Although the Turtles had a parallel life as album artists, it was their singles that first reverberated in listenersâ€™ ears. Starting with a 1965 cover of Dylanâ€™s â€œIt Ainâ€™t Me Babe,â€ the group navigated folk-rock and harmony-laden pop to the top of the charts with 1967â€™s â€œHappy Together.â€ They scored nine Top 40 hits and five Top 10â€™s, all of which are included in this more-than-complete recitation of their singles. â€œMore than,â€ because the full slate of commercial 45s is augmented by unissued singles, and sides released under nom de plumes. Tieing it all together is a 20-page booklet decorated with record label and picture sleeve reproductions, and stuffed with encylopedic (and microscopic) notes by Los Angeles music historian Andrew Sandoval.
The hits include titles written by Dylan, P.F. Sloan (â€œLet Me Beâ€ and â€œYou Babyâ€), Gary Bonner and Alan Gordon (â€œHappy Together,â€ â€œSheâ€™d Rather Be With Me,â€ â€œYou Know What I Meanâ€ and â€œSheâ€™s My Girlâ€) and Jim McGuinn and Gene Clark (a radically reimagined version of the Byrdsâ€™ â€œYou Showed Meâ€). But they also wrote their own hits (notably 1968â€™s â€œElenoreâ€), as well as a host of fantastic low-charting singles and B-sides that ranged from folk to sunshine pop to garage rock to psychedelic and progressive rock. The bandâ€™s reach wasnâ€™t always evident on their hits, but their lower-charting singles and flipsides tip the even greater breadth of their albums.
That same inventiveness led the group to reimagine Kenny Dinoâ€™s â€œYour Maw Said You Criedâ€ as a Dave Clark 5-styled rave-up, and Vera Lynnâ€™s WWII-era â€œWeâ€™ll Meet Againâ€ (a song that had been renewed in the mid-60s consciousness by Dr. Strangelove) as Lovinâ€™ Spoonful-styled good-time music. They stretched themselves even further with original material â€œRugs of Woods and Flowers,â€ â€œSound Asleep,â€ and â€œChicken Little Was Right.â€ The latterâ€™s sitar arrangement differs greatly from the album track, making this single version unique. B-sides were often given to artistically rewarding material, such as Warren Zevonâ€™s â€œLike the Seasons,â€ rather than throwaways (though there are the Red Krayola-styled freakout â€œUmbassa the Dragonâ€ and Brian Wilsonish â€œCanâ€™t You Hear the Cows.â€).
While some of their A-sides may have been ill conceived commercially as singles, others simply failed to gain the response they deserved. Sloan & Barriâ€™s deliciously sweet â€œCan I Get to Know You Betterâ€ has all the hallmarks of a Turtlesâ€™ hit, yet struggled to only #89, Nilssonâ€™s â€œThe Story of Rock & Rollâ€ was scooped by a same-week release from the Collage, and three Ray Davies-produced singles from Turtle Soup failed to cracked the Top 40. Ditto for the beautiful â€œLady-O.â€ There are several B-side gems, including Warren Zevonâ€™s â€œOutside Chanceâ€ and the original â€œBuzz Saw,â€ that managed to find their own form of popularity – the former as a favorite of the Beatniks, Sounds Like Us, Bangles and Chesterfield Kings, the latter as a much loved break-beat sample.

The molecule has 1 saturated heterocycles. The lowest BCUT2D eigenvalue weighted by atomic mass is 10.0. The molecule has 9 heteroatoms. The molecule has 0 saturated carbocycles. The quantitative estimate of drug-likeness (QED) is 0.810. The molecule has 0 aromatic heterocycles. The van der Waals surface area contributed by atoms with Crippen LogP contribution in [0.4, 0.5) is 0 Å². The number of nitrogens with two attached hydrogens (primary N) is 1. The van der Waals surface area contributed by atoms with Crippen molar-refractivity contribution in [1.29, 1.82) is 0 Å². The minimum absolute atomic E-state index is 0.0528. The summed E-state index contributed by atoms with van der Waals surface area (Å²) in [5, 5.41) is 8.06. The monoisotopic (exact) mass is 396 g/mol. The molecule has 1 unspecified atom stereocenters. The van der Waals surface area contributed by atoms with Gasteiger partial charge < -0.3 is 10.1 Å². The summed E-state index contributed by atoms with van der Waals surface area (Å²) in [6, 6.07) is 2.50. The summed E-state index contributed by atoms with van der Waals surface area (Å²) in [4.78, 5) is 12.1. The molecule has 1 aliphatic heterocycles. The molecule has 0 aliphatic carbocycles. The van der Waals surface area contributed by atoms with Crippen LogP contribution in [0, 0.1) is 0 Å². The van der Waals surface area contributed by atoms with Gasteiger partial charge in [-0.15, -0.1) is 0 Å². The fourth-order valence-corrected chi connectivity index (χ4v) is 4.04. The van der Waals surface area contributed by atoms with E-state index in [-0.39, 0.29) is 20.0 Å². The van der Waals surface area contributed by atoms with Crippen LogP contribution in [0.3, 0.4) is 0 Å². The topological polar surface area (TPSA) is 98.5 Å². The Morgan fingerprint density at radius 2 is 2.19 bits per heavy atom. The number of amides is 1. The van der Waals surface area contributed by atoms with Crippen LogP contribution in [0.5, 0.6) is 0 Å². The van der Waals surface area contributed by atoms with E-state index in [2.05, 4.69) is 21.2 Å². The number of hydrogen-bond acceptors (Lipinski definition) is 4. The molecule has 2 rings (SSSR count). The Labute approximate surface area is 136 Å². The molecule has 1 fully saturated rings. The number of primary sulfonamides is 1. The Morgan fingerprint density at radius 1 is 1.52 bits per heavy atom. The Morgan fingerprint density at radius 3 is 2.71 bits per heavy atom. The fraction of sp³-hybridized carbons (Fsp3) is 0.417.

The setâ€™s bonuses include two singles that never saw release. First is the original 1966 mono single of Goffin & Kingâ€™s â€œSo Goes Love,â€ and its Al Nichol-penned B-side â€œOn a Summer Day.â€ Though the former was included on 1967â€™s Golden Hits, and the latter on 1970â€™s Wooden Head, the mono single mixes are previously unreleased. The second is an early version of the Ray Davies-produced â€œHow You Love Me,â€ featuring Howard Kaylan on lead vocal. Additional rarities include a horn-free single mix of â€œMaking Up My Mind,â€ the holiday single (as The Christmas Spirit) â€œChristmas is My Time of Year,â€ a cover of Lee Andrews and the Heartsâ€™ â€œTeardropsâ€ (released as the Dedications), its unreleased B-side cover of Jan & Arnieâ€™s â€œGas Money,â€ and the promo-only â€œIs It Any Wonder.â€ Also included are unlisted tracks at the end of each disc featuring period Turtles-sung commercials for Pepsi and Camaro.
Having bought their White Whale masters at auction, Howard Kaylan and Mark Volman have issued this set (along with a parallel set of the Turtlesâ€™ albums) on their own FloEdCo label. The love they have for this material shows in the attention to detail, and in the extensive song notes Sandoval elicited from Kaylan, Volman, Al Nichol and Jim Pons. The two discs and 20-page booklet are packed in a tri-fold slipcase. All tracks are mono except for #16-21 on disc two, and as Sandoval notes, the mono sides are especially revealing for 1968-69 when the albums were stereo only. Taken together with the previously unreleased and promo-only material, this is an absolutely essential companion to the album collection. [Â©2016 Hyperbolium]